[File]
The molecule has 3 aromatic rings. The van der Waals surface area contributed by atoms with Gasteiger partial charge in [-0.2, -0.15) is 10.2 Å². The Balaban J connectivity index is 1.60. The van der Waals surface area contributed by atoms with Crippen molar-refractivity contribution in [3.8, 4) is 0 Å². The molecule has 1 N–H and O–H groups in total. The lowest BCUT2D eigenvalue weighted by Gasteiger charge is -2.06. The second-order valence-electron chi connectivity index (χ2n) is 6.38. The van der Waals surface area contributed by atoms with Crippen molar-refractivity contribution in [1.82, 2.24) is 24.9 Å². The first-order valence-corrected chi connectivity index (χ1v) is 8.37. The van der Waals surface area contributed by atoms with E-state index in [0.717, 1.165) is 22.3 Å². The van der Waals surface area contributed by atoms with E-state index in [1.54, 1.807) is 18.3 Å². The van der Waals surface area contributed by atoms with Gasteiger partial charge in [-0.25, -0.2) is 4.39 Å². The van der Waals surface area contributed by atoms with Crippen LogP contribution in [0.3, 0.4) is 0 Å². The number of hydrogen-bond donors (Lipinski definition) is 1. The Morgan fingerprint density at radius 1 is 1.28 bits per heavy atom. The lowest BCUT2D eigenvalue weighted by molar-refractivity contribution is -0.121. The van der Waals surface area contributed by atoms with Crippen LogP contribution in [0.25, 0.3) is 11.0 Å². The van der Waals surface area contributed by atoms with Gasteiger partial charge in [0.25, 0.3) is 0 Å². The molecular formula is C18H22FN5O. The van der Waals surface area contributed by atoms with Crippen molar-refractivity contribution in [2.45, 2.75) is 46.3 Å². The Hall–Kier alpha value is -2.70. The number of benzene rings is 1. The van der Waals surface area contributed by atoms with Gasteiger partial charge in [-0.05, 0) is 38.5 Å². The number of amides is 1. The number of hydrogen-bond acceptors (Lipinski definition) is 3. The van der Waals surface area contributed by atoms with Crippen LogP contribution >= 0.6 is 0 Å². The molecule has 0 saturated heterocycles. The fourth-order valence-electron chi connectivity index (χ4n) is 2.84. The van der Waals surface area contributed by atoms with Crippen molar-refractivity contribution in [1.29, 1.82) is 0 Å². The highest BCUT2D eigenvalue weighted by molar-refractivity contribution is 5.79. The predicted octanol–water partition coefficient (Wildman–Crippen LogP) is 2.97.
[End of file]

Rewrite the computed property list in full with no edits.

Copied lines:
The molecule has 3 aromatic rings. The van der Waals surface area contributed by atoms with Gasteiger partial charge in [-0.2, -0.15) is 10.2 Å². The Balaban J connectivity index is 1.60. The van der Waals surface area contributed by atoms with Crippen molar-refractivity contribution in [3.8, 4) is 0 Å². The molecule has 1 N–H and O–H groups in total. The lowest BCUT2D eigenvalue weighted by Gasteiger charge is -2.06. The second-order valence-electron chi connectivity index (χ2n) is 6.38. The van der Waals surface area contributed by atoms with Crippen molar-refractivity contribution in [1.82, 2.24) is 24.9 Å². The first-order valence-corrected chi connectivity index (χ1v) is 8.37. The van der Waals surface area contributed by atoms with E-state index in [0.717, 1.165) is 22.3 Å². The van der Waals surface area contributed by atoms with E-state index in [1.54, 1.807) is 18.3 Å². The van der Waals surface area contributed by atoms with Gasteiger partial charge in [-0.25, -0.2) is 4.39 Å². The van der Waals surface area contributed by atoms with Crippen LogP contribution in [0.3, 0.4) is 0 Å². The number of hydrogen-bond donors (Lipinski definition) is 1. The Morgan fingerprint density at radius 1 is 1.28 bits per heavy atom. The lowest BCUT2D eigenvalue weighted by molar-refractivity contribution is -0.121. The van der Waals surface area contributed by atoms with Crippen LogP contribution in [0.25, 0.3) is 11.0 Å². The van der Waals surface area contributed by atoms with Gasteiger partial charge in [0.25, 0.3) is 0 Å². The molecular formula is C18H22FN5O. The van der Waals surface area contributed by atoms with Crippen molar-refractivity contribution in [2.45, 2.75) is 46.3 Å². The Hall–Kier alpha value is -2.70. The number of benzene rings is 1. The van der Waals surface area contributed by atoms with Gasteiger partial charge in [-0.05, 0) is 38.5 Å². The number of amides is 1. The number of hydrogen-bond acceptors (Lipinski definition) is 3. The van der Waals surface area contributed by atoms with Crippen LogP contribution >= 0.6 is 0 Å². The molecule has 0 saturated heterocycles. The fourth-order valence-electron chi connectivity index (χ4n) is 2.84. The van der Waals surface area contributed by atoms with Crippen molar-refractivity contribution in [1.29, 1.82) is 0 Å². The highest BCUT2D eigenvalue weighted by molar-refractivity contribution is 5.79. The predicted octanol–water partition coefficient (Wildman–Crippen LogP) is 2.97.